Thus according to the present invention there is provided a test device for detecting the presence of air in a steam steriliser, comprising a first porous mass of at least substantially man-made material, a second porous mass of a similar material, an indicator adapted to undergo a visual change under moist heat sterilising conditions and sandwiched between the masses thus to be in intimate contact therewith, and means for removably holding the masses and indicator in close superimposed relationship, said means being permeable to allow the free passage of air and steam to the external surfaces of said masses.
The term substantially man-made material shall be construed as to include all materials which are or may be formed into a porous mass and constituted principally by synthetic fibres.
Referring now to the drawings, a device made in accordance with the invention comprises first and second porous masses 10 and 11 each formed from a stack of single sheets of a man-made fibre woven or non-woven material such as spun bonded polypropylene having a weight in the region of 50-100 grammes per square metre. Each mass contains an appropriate number (typically about 130) of such sheets arranged in close superimposed relationship. Sandwiched between the masses 10 and 11 is a sheet of paper 12 bearing an indicator, for example in the form of strips of so-called autoclave tape conveniently in the shape of a St. Andrews cross. The indicator is adapted to undergo a visual change under moist heat sterilising conditions.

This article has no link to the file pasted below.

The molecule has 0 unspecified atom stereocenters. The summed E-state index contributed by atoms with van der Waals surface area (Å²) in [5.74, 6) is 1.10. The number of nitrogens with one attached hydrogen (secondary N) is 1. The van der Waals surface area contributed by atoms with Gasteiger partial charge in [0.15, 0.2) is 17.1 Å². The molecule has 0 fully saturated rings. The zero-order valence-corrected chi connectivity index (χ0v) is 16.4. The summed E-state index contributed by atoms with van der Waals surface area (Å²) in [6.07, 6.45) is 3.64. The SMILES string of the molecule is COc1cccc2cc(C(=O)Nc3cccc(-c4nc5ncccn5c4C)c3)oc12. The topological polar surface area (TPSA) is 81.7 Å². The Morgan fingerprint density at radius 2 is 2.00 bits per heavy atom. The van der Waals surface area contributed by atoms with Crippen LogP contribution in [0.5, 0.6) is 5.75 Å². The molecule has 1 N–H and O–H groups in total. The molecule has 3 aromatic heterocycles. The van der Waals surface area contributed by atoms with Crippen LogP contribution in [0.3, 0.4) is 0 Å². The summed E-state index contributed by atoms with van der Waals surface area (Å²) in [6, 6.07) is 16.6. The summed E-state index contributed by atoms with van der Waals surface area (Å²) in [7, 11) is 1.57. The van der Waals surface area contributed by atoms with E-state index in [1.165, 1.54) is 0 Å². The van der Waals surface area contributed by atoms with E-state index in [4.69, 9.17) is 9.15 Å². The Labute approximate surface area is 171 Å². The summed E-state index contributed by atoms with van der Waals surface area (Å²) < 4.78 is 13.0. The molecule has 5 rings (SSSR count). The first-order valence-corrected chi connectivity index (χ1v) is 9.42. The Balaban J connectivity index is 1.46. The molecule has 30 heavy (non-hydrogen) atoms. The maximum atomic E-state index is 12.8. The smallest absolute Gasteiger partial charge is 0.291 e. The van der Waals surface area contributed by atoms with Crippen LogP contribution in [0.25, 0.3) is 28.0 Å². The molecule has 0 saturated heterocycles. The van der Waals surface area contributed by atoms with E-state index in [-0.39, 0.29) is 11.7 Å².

A further sheet 12a of a porous and absorbent material such as paper is interposed between each face of sheet 12 and the adjacent surface of the mass 10 or 11. This may take the form of unglazed paper (bond) of weight typically 80 g per square metre.
The masses 10 and 11, sheets 12a and indicator 12 are placed in close superimposed relationship into a box 13 as a close fit therewithin. The box has a lid 14 which when closed applies a slight compressive force to its contents to ensure that they are firmly held together. The box 13 may be of stainless steel or plastics and has perforated walls to allow free access of air and steam to the contents.
As can be seen from the drawing, the pack when assembled is approximately cuboid and it has a side dimension typically in the region of 12-15 cm.
The man-made fibre from which the masses 10 and 11 are produced shall not give rise to exothermic reactions when hydrated and must exhibit air/steam penetration characteristics similar to those of Huckaback towels which comply with British Standard BS 1781 (TL6/TL/5).